Plant Beds Of Adni
A piece of lost Cecil Taylor music I'd love to hear...
As some readers know, Cecil Taylor’s 1978 Unit — with Jimmy Lyons on alto sax, Raphé Malik on trumpet, Ramsey Ameen on violin, Sirone on bass, and Ronald Shannon Jackson on drums — is possibly my favorite of his groups. The work they did on the albums The Cecil Taylor Unit, 3 Phasis, Live in the Black Forest and One Too Many Salty Swift and Not Goodbye stands out as some of the most overtly composed and arranged, and some of the most uniquely beautiful, in his entire catalog, in large part due to the individual voices of the members, particularly Ameen.
In researching In the Brewing Luminous: The Life & Music of Cecil Taylor, I’ve come across an article that sheds a tiny bit of light on this group’s activities. It’s a review of a performance they gave at the Whitney Museum on Thursday, April 20, 1978, as part of the “Composer’s Showcase” series. (Taylor was part of a few of these concerts; on one occasion, he was co-billed with Mary Lou Williams, several years before their famous/infamous duo concert at Carnegie Hall.)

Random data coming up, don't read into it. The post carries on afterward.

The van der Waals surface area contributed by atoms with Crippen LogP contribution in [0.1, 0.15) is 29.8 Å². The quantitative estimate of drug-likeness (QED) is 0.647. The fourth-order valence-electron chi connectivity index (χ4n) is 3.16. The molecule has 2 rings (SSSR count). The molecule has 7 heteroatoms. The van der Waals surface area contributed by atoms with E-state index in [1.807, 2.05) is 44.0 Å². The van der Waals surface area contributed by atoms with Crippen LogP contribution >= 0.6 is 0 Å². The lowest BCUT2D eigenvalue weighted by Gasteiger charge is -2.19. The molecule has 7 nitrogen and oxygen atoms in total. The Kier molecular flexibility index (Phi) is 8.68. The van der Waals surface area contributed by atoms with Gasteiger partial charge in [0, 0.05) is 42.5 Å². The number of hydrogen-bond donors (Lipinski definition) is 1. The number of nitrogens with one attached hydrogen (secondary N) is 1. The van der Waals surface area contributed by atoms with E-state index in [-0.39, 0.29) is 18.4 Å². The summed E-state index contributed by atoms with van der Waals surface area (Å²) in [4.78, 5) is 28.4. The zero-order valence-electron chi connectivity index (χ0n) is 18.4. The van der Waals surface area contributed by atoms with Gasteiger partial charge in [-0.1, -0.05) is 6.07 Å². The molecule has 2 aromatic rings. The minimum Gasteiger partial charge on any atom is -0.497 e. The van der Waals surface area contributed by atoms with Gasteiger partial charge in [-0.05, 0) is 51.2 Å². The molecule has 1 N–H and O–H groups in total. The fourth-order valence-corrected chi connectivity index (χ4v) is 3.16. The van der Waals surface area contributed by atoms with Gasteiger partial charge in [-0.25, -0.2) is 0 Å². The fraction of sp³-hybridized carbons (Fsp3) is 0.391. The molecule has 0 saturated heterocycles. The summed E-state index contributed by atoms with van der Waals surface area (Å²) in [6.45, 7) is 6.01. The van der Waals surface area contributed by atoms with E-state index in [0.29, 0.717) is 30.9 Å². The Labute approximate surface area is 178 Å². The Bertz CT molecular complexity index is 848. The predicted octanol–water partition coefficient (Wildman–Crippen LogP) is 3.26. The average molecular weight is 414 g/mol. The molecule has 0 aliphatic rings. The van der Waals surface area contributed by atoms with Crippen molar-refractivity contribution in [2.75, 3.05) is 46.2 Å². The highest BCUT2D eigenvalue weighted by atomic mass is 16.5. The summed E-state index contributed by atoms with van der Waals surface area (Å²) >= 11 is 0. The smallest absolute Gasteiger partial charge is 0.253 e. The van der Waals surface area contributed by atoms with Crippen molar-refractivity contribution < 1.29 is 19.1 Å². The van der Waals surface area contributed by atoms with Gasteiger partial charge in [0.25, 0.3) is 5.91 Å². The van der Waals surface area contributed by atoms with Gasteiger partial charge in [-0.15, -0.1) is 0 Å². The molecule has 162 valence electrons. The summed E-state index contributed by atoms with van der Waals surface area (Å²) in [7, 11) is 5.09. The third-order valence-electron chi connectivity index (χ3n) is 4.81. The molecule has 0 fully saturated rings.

The piece was by John S. Wilson, published in the New York Times, where he wrote from 1952 to 1994, the paper’s first regularly published jazz and pop music critic. Wilson, who was born in Elizabeth, NJ, the town where I lived for almost 30 years (also the home of saxophonist Hank Mobley, by the way; someone should put up a plaque), covered Taylor extensively in the Times from the 1950s to the 1980s. (At a certain point, other writers, notably Robert Palmer, Jon Pareles and Ben Ratliff, began writing about Taylor.) Wilson died in 2002.
Anyway, the article is of great interest to me because it describes a piece which does not appear on any of the sextet Unit’s albums. You could say, well, maybe it’s out there but under another title — Taylor re-used melodies and structures and changed titles at times. But I don’t think so. I’ve listened to those albums, and a few choice live bootlegs, a lot, and the music Wilson describes doesn’t ring any bells with me. So I’m going to reproduce the full text of the article below the paywall, so you can join me in pining for this lost piece of Cecil Taylor music.
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